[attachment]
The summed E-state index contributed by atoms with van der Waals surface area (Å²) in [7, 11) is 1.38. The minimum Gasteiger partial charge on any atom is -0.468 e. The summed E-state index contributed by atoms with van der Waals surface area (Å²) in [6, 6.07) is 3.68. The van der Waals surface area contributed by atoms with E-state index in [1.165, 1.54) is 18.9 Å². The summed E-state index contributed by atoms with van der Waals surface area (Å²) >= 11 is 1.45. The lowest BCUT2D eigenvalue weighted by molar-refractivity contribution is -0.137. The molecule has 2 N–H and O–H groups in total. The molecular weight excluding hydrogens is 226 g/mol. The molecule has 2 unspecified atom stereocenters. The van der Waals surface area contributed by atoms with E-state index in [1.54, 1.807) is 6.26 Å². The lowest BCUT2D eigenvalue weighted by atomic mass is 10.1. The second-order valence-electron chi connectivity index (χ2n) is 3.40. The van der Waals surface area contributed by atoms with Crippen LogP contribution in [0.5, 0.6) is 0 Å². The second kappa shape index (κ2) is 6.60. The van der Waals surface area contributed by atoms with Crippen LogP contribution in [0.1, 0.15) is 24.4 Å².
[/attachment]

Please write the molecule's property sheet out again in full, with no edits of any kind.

The summed E-state index contributed by atoms with van der Waals surface area (Å²) in [7, 11) is 1.38. The minimum Gasteiger partial charge on any atom is -0.468 e. The summed E-state index contributed by atoms with van der Waals surface area (Å²) in [6, 6.07) is 3.68. The van der Waals surface area contributed by atoms with E-state index in [1.165, 1.54) is 18.9 Å². The summed E-state index contributed by atoms with van der Waals surface area (Å²) >= 11 is 1.45. The lowest BCUT2D eigenvalue weighted by molar-refractivity contribution is -0.137. The molecule has 2 N–H and O–H groups in total. The molecular weight excluding hydrogens is 226 g/mol. The molecule has 2 unspecified atom stereocenters. The van der Waals surface area contributed by atoms with E-state index in [1.54, 1.807) is 6.26 Å². The lowest BCUT2D eigenvalue weighted by atomic mass is 10.1. The second-order valence-electron chi connectivity index (χ2n) is 3.40. The van der Waals surface area contributed by atoms with Crippen LogP contribution in [0.5, 0.6) is 0 Å². The second kappa shape index (κ2) is 6.60. The van der Waals surface area contributed by atoms with Crippen LogP contribution in [0.1, 0.15) is 24.4 Å².